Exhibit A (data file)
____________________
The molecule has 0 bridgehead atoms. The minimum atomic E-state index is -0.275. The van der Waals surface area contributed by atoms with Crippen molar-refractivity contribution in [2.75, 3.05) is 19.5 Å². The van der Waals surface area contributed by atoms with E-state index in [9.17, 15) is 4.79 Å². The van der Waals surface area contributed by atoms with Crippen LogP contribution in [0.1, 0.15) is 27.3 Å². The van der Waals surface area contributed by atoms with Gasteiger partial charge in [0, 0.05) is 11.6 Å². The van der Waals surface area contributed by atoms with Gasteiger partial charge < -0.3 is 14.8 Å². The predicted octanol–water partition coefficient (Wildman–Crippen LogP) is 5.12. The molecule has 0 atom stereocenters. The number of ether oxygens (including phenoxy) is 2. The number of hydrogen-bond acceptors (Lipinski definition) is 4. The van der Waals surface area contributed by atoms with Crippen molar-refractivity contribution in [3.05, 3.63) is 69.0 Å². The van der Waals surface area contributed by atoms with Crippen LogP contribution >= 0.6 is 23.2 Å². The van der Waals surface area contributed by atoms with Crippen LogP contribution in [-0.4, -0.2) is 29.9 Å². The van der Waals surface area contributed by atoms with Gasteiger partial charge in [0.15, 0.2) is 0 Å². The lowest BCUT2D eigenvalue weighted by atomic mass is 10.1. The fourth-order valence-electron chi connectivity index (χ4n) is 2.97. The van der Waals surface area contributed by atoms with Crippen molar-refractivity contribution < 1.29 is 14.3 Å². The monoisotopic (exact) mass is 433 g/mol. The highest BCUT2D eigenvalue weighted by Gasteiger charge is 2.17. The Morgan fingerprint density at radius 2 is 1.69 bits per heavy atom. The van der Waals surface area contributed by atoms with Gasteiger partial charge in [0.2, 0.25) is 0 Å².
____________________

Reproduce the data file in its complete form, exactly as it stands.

The molecule has 0 bridgehead atoms. The minimum atomic E-state index is -0.275. The van der Waals surface area contributed by atoms with Crippen molar-refractivity contribution in [2.75, 3.05) is 19.5 Å². The van der Waals surface area contributed by atoms with E-state index in [9.17, 15) is 4.79 Å². The van der Waals surface area contributed by atoms with Crippen LogP contribution in [0.1, 0.15) is 27.3 Å². The van der Waals surface area contributed by atoms with Gasteiger partial charge in [0, 0.05) is 11.6 Å². The van der Waals surface area contributed by atoms with Gasteiger partial charge < -0.3 is 14.8 Å². The predicted octanol–water partition coefficient (Wildman–Crippen LogP) is 5.12. The molecule has 0 atom stereocenters. The number of ether oxygens (including phenoxy) is 2. The number of hydrogen-bond acceptors (Lipinski definition) is 4. The van der Waals surface area contributed by atoms with Crippen molar-refractivity contribution in [3.05, 3.63) is 69.0 Å². The van der Waals surface area contributed by atoms with Crippen LogP contribution >= 0.6 is 23.2 Å². The van der Waals surface area contributed by atoms with Crippen LogP contribution in [-0.4, -0.2) is 29.9 Å². The van der Waals surface area contributed by atoms with Gasteiger partial charge in [0.15, 0.2) is 0 Å². The lowest BCUT2D eigenvalue weighted by atomic mass is 10.1. The fourth-order valence-electron chi connectivity index (χ4n) is 2.97. The van der Waals surface area contributed by atoms with Crippen molar-refractivity contribution < 1.29 is 14.3 Å². The monoisotopic (exact) mass is 433 g/mol. The highest BCUT2D eigenvalue weighted by Gasteiger charge is 2.17. The Morgan fingerprint density at radius 2 is 1.69 bits per heavy atom. The van der Waals surface area contributed by atoms with Gasteiger partial charge in [0.2, 0.25) is 0 Å².